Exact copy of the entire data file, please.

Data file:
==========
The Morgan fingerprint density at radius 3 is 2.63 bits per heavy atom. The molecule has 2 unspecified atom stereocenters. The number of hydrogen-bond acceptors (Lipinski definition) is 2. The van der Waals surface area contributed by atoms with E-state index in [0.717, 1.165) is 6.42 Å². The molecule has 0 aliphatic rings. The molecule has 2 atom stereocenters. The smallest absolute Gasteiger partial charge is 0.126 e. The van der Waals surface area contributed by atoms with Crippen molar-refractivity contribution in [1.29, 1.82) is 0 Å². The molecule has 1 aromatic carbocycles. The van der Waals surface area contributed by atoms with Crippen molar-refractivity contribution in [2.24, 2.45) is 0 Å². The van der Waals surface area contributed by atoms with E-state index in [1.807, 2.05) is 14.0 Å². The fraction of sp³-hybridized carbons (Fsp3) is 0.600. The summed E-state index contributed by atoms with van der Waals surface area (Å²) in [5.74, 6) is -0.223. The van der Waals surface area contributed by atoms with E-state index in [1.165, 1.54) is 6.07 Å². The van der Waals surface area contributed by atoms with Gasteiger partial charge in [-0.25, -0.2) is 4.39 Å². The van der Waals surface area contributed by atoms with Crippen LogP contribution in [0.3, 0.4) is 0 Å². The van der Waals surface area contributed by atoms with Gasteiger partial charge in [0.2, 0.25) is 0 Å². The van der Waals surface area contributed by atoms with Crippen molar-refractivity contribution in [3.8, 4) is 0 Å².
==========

The Morgan fingerprint density at radius 3 is 2.63 bits per heavy atom. The molecule has 2 unspecified atom stereocenters. The number of hydrogen-bond acceptors (Lipinski definition) is 2. The van der Waals surface area contributed by atoms with E-state index in [0.717, 1.165) is 6.42 Å². The molecule has 0 aliphatic rings. The molecule has 2 atom stereocenters. The smallest absolute Gasteiger partial charge is 0.126 e. The van der Waals surface area contributed by atoms with Crippen molar-refractivity contribution in [1.29, 1.82) is 0 Å². The molecule has 1 aromatic carbocycles. The van der Waals surface area contributed by atoms with Crippen molar-refractivity contribution in [2.24, 2.45) is 0 Å². The van der Waals surface area contributed by atoms with E-state index in [1.807, 2.05) is 14.0 Å². The fraction of sp³-hybridized carbons (Fsp3) is 0.600. The summed E-state index contributed by atoms with van der Waals surface area (Å²) in [5.74, 6) is -0.223. The van der Waals surface area contributed by atoms with E-state index in [1.165, 1.54) is 6.07 Å². The van der Waals surface area contributed by atoms with Gasteiger partial charge in [-0.25, -0.2) is 4.39 Å². The van der Waals surface area contributed by atoms with Crippen LogP contribution in [0.3, 0.4) is 0 Å². The van der Waals surface area contributed by atoms with Gasteiger partial charge in [0.2, 0.25) is 0 Å². The van der Waals surface area contributed by atoms with Crippen molar-refractivity contribution in [3.8, 4) is 0 Å².